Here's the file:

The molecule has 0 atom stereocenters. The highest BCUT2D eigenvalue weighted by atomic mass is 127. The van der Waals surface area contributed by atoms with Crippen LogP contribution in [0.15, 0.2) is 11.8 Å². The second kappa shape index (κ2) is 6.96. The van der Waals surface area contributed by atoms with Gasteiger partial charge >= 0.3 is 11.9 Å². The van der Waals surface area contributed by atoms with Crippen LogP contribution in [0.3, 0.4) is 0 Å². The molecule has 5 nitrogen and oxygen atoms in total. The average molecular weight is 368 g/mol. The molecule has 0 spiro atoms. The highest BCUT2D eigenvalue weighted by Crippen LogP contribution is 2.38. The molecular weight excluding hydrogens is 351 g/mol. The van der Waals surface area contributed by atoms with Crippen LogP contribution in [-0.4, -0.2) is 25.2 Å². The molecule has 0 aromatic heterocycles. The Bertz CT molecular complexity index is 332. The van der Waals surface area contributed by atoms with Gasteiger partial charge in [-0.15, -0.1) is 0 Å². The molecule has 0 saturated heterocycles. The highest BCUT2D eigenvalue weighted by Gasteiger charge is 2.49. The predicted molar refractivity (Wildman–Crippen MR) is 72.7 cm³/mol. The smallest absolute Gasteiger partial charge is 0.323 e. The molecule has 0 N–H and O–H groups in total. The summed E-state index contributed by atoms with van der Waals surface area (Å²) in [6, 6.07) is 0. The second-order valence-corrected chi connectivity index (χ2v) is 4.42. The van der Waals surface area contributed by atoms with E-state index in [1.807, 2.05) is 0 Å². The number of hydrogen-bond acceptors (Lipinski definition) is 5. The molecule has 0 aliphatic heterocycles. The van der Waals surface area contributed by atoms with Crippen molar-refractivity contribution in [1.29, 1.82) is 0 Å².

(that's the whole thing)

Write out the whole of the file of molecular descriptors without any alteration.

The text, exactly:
The molecule has 0 atom stereocenters. The highest BCUT2D eigenvalue weighted by atomic mass is 127. The van der Waals surface area contributed by atoms with Crippen LogP contribution in [0.15, 0.2) is 11.8 Å². The second kappa shape index (κ2) is 6.96. The van der Waals surface area contributed by atoms with Gasteiger partial charge >= 0.3 is 11.9 Å². The van der Waals surface area contributed by atoms with Crippen LogP contribution in [0.3, 0.4) is 0 Å². The molecule has 5 nitrogen and oxygen atoms in total. The average molecular weight is 368 g/mol. The molecule has 0 spiro atoms. The highest BCUT2D eigenvalue weighted by Crippen LogP contribution is 2.38. The molecular weight excluding hydrogens is 351 g/mol. The van der Waals surface area contributed by atoms with Crippen LogP contribution in [-0.4, -0.2) is 25.2 Å². The molecule has 0 aromatic heterocycles. The Bertz CT molecular complexity index is 332. The van der Waals surface area contributed by atoms with Gasteiger partial charge in [-0.15, -0.1) is 0 Å². The molecule has 0 saturated heterocycles. The highest BCUT2D eigenvalue weighted by Gasteiger charge is 2.49. The predicted molar refractivity (Wildman–Crippen MR) is 72.7 cm³/mol. The smallest absolute Gasteiger partial charge is 0.323 e. The molecule has 0 N–H and O–H groups in total. The summed E-state index contributed by atoms with van der Waals surface area (Å²) in [6, 6.07) is 0. The second-order valence-corrected chi connectivity index (χ2v) is 4.42. The van der Waals surface area contributed by atoms with E-state index in [1.807, 2.05) is 0 Å². The number of hydrogen-bond acceptors (Lipinski definition) is 5. The molecule has 0 aliphatic heterocycles. The van der Waals surface area contributed by atoms with Crippen molar-refractivity contribution in [1.29, 1.82) is 0 Å².